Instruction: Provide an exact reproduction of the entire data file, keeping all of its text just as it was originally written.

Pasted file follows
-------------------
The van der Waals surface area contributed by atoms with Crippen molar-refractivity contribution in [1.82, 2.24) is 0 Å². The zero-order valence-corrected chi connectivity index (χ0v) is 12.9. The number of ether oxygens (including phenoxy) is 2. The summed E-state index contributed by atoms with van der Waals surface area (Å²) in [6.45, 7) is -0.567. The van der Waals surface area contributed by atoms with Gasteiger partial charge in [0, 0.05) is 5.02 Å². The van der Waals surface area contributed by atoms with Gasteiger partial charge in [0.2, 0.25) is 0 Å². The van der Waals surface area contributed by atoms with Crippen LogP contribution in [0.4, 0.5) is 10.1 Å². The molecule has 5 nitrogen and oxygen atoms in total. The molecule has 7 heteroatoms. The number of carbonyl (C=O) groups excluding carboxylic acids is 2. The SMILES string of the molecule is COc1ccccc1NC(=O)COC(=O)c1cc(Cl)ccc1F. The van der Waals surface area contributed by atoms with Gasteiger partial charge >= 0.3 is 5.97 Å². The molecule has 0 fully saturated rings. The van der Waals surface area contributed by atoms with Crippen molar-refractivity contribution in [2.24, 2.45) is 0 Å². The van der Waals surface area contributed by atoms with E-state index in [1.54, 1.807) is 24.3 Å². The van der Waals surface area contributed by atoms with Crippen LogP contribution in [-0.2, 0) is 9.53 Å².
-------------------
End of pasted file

The van der Waals surface area contributed by atoms with Crippen molar-refractivity contribution in [1.82, 2.24) is 0 Å². The zero-order valence-corrected chi connectivity index (χ0v) is 12.9. The number of ether oxygens (including phenoxy) is 2. The summed E-state index contributed by atoms with van der Waals surface area (Å²) in [6.45, 7) is -0.567. The van der Waals surface area contributed by atoms with Gasteiger partial charge in [0, 0.05) is 5.02 Å². The van der Waals surface area contributed by atoms with Gasteiger partial charge in [0.2, 0.25) is 0 Å². The van der Waals surface area contributed by atoms with Crippen LogP contribution in [0.4, 0.5) is 10.1 Å². The molecule has 5 nitrogen and oxygen atoms in total. The molecule has 7 heteroatoms. The number of carbonyl (C=O) groups excluding carboxylic acids is 2. The SMILES string of the molecule is COc1ccccc1NC(=O)COC(=O)c1cc(Cl)ccc1F. The van der Waals surface area contributed by atoms with Gasteiger partial charge >= 0.3 is 5.97 Å². The molecule has 0 fully saturated rings. The van der Waals surface area contributed by atoms with Crippen molar-refractivity contribution in [2.24, 2.45) is 0 Å². The van der Waals surface area contributed by atoms with E-state index in [1.54, 1.807) is 24.3 Å². The van der Waals surface area contributed by atoms with Crippen LogP contribution in [-0.2, 0) is 9.53 Å².